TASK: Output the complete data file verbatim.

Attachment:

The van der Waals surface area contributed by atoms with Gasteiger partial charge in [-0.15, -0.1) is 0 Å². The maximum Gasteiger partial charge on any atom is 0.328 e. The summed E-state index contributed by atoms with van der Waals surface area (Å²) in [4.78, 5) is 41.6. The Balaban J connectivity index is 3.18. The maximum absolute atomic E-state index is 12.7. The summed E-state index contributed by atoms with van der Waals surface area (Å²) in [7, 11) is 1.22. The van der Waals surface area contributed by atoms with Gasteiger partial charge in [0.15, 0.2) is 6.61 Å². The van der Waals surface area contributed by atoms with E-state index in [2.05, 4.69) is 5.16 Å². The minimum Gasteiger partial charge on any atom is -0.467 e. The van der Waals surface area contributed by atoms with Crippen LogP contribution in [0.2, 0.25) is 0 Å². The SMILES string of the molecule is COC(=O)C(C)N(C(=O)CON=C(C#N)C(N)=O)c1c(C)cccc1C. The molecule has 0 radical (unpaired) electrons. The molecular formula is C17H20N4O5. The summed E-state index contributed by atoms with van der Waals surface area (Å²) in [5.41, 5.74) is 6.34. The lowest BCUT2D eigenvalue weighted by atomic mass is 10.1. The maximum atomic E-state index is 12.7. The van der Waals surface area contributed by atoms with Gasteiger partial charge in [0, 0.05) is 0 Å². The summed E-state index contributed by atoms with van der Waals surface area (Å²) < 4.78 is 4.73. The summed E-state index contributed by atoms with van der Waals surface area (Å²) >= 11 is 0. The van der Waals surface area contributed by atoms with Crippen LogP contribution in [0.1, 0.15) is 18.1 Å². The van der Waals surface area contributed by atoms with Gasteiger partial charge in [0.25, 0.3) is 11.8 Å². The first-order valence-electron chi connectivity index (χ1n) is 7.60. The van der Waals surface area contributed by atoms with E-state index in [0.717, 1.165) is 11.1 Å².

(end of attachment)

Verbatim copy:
The van der Waals surface area contributed by atoms with Gasteiger partial charge in [-0.15, -0.1) is 0 Å². The maximum Gasteiger partial charge on any atom is 0.328 e. The summed E-state index contributed by atoms with van der Waals surface area (Å²) in [4.78, 5) is 41.6. The Balaban J connectivity index is 3.18. The maximum absolute atomic E-state index is 12.7. The summed E-state index contributed by atoms with van der Waals surface area (Å²) in [7, 11) is 1.22. The van der Waals surface area contributed by atoms with Gasteiger partial charge in [0.15, 0.2) is 6.61 Å². The van der Waals surface area contributed by atoms with E-state index in [2.05, 4.69) is 5.16 Å². The minimum Gasteiger partial charge on any atom is -0.467 e. The van der Waals surface area contributed by atoms with Crippen LogP contribution in [0.2, 0.25) is 0 Å². The SMILES string of the molecule is COC(=O)C(C)N(C(=O)CON=C(C#N)C(N)=O)c1c(C)cccc1C. The molecule has 0 radical (unpaired) electrons. The molecular formula is C17H20N4O5. The summed E-state index contributed by atoms with van der Waals surface area (Å²) in [5.41, 5.74) is 6.34. The lowest BCUT2D eigenvalue weighted by atomic mass is 10.1. The maximum atomic E-state index is 12.7. The van der Waals surface area contributed by atoms with Gasteiger partial charge in [0, 0.05) is 0 Å². The summed E-state index contributed by atoms with van der Waals surface area (Å²) < 4.78 is 4.73. The summed E-state index contributed by atoms with van der Waals surface area (Å²) >= 11 is 0. The van der Waals surface area contributed by atoms with Crippen LogP contribution in [0.1, 0.15) is 18.1 Å². The van der Waals surface area contributed by atoms with Gasteiger partial charge in [0.25, 0.3) is 11.8 Å². The first-order valence-electron chi connectivity index (χ1n) is 7.60. The van der Waals surface area contributed by atoms with E-state index in [0.717, 1.165) is 11.1 Å².